The accidental shooting and mob beating this week of an Eritrean national during a terrorist attack has revealed a level of panic and racial tension in an Israel beset by a wave of renewed Israeli-Palestinian violence that claimed four more lives Tuesday.
Israeli police said they’ve opened an investigation into the death of Habtom Zerhom, 29, who was mistaken for a terrorist an attack that killed an Israeli soldier. He was shot by a bus station guard, then beaten by a mob. He died Monday.
Video footage shows one person hurling a bench at Zerhom, and another kicking his bloodied body.
Israeli media referred to Zerhom’s death as a lynching. Meir Saka, a bus driver who stood over Zerhom’s body with a barstool, wept as he recalled the night on Israeli Channel 10 TV news.
“I was guarding over him with a chair to make sure he wouldn’t move . . . and then I heard gunshots and I realized he wasn’t even a terrorist,” Saka said. “There was this atmosphere; everyone who came in, it didn’t matter who was there, boom, kicked him.”
The violence continued Tuesday. The Israeli army said forces killed a Palestinian sniper firing from Gaza toward Israel. Another Palestinian was shot when he rammed his car into a group of Israelis waiting at a bus stop on the outskirts of Jerusalem in the West Bank, according to the military spokesman.
Also Tuesday, a Palestinian truck driver killed Israeli Avraham Chasno, 50, who exited his car after being pelted by stones near the West Bank refugee camp of al Fawar. The driver turned himself in and claimed it was an accident. In the morning, Israeli forces killed Palestinian Oday Hashem al Masalmeh, 24, after he stabbed an Israeli near Negohot settlement in the southern West Bank.
U.N. Secretary-General Ban Ki-moon visited Jerusalem in an effort to quell the violence that has killed nine Israelis since early October. Israeli forces have killed at least 45 Palestinians in the same period, including at least 20 suspected assailants.
Zerhom’s death continued to draw attention. Police spokesman Micky Rosenfeld said Zerhom, 29, was in the central bus station of Beersheba when a Bedouin citizen of Israel, Mohannad al Okbi, 19, entered the complex and fatally shot Sgt. Omri Levi, 19. Al Okbi then seized Levi’s rifle and opened fire. Police units stationed outside the station rushed in and shot al Okbi.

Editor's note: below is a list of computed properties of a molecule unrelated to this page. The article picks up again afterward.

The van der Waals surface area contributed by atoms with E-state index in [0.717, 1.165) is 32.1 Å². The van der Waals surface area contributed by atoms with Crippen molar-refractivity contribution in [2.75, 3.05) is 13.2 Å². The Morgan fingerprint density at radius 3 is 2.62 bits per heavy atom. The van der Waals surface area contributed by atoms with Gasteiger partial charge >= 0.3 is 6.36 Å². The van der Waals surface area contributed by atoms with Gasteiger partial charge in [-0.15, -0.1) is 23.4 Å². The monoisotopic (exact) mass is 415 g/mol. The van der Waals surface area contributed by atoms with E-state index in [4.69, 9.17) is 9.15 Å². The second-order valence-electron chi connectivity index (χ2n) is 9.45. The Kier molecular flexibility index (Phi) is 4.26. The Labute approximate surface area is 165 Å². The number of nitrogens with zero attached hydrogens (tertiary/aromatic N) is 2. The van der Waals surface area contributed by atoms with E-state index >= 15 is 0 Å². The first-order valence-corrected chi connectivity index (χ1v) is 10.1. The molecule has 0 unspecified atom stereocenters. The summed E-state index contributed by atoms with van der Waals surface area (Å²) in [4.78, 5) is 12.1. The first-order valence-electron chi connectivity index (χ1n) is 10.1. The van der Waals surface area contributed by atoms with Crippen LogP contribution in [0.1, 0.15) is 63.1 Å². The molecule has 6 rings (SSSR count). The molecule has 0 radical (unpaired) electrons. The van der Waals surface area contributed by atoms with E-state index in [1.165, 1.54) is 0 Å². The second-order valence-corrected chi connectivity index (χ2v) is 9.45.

As Zerhom fled the scene, a bus station security guard mistook him for a second assailant and shot him, Rosenfeld said. A mob then gathered and began beating Zerhom as he lay bleeding on the bus station floor.
About 34,000 Eritreans live in Israel. They crossed Israel’s border with Egypt’s Sinai over the last decade, fleeing persecution and lifetime military conscription. The Eritrean Embassy in Israel will attempt to repatriate Zerhom’s body, said Ambassador Tesfamariam Tekeste.
Israeli farmer Sagi Malachi said Zerhom worked in his greenhouse in the rural southern community Ein Habesor. Malachi said Zerhom went to Beersheba to renew his visa. Zerhom was “a modest boy, quiet, and all in all tried to do his best work. For us in the family it’s a difficult day,” Malachi told Israeli Ynet News.
Dawit Demoz, an Eritrean who arrived in Israel in 2009 and works for the migrant aid organization Kav Leoved, said the attack terrified him.
“If I was there at that moment, there is no difference between us,” Demoz said. “This guy was shot because of his skin color. Can you imagine if he was white, would he be shot?”
Demoz blamed Israeli leaders for fomenting resentment of Eritreans in Israel. Although Israel affords Eritreans protection, only a few dozen have received refugee status that would allow them to work and live freely in Israel.
Foreign Ministry spokesman Emmanuel Nachshon said Israel apologized to the Eritrean government for the death and pledged to share results of the police investigation. Demoz questioned why Israel would apologize to the very Eritrean government that had forced its citizens to flee.
Beyond raising the plight of asylum seekers in Israel, the attack Sunday exposed fault lines among Arab citizens of Israel. Arabs comprise a fifth of Israel’s population, and have extensive family ties with Palestinians in the West Bank and Gaza. Ayman Odeh, chairman of the Joint List of Arab parliamentarians, condemned the attack.
“This is not the way of the Arab population,” Odeh said. “The Arab population salutes the just struggle of the Palestinian people but its struggle takes place through legitimate civil action.”
Members of the hardline Balad faction in his party refused to support the declaration, said a party spokeswoman.
Al Okbi was the second Arab citizens to attack Israelis in recent weeks. The incidents have driven a rift between Jews and Arabs in Israel. On Sunday, four Israeli cities including Tel Aviv temporarily banned Arab laborers from schools, citing security.
Cheslow is a McClatchy special correspondent.